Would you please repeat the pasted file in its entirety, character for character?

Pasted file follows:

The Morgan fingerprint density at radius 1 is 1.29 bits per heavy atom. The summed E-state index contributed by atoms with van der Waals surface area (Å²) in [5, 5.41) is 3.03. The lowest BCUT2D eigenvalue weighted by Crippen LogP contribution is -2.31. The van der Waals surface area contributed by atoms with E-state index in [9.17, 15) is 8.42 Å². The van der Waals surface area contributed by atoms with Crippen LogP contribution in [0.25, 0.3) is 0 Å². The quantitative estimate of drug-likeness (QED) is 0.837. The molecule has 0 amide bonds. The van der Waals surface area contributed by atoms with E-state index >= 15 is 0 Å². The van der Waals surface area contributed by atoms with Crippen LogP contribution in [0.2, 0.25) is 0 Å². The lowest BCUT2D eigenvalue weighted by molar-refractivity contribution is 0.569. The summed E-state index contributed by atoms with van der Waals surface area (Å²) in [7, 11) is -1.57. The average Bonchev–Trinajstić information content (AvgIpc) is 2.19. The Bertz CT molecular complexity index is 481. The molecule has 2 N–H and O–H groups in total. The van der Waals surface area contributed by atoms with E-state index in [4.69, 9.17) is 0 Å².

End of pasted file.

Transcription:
The Morgan fingerprint density at radius 1 is 1.29 bits per heavy atom. The summed E-state index contributed by atoms with van der Waals surface area (Å²) in [5, 5.41) is 3.03. The lowest BCUT2D eigenvalue weighted by Crippen LogP contribution is -2.31. The van der Waals surface area contributed by atoms with E-state index in [9.17, 15) is 8.42 Å². The van der Waals surface area contributed by atoms with Crippen LogP contribution in [0.25, 0.3) is 0 Å². The quantitative estimate of drug-likeness (QED) is 0.837. The molecule has 0 amide bonds. The van der Waals surface area contributed by atoms with E-state index >= 15 is 0 Å². The van der Waals surface area contributed by atoms with Crippen LogP contribution in [0.2, 0.25) is 0 Å². The lowest BCUT2D eigenvalue weighted by molar-refractivity contribution is 0.569. The summed E-state index contributed by atoms with van der Waals surface area (Å²) in [7, 11) is -1.57. The average Bonchev–Trinajstić information content (AvgIpc) is 2.19. The Bertz CT molecular complexity index is 481. The molecule has 2 N–H and O–H groups in total. The van der Waals surface area contributed by atoms with E-state index in [4.69, 9.17) is 0 Å².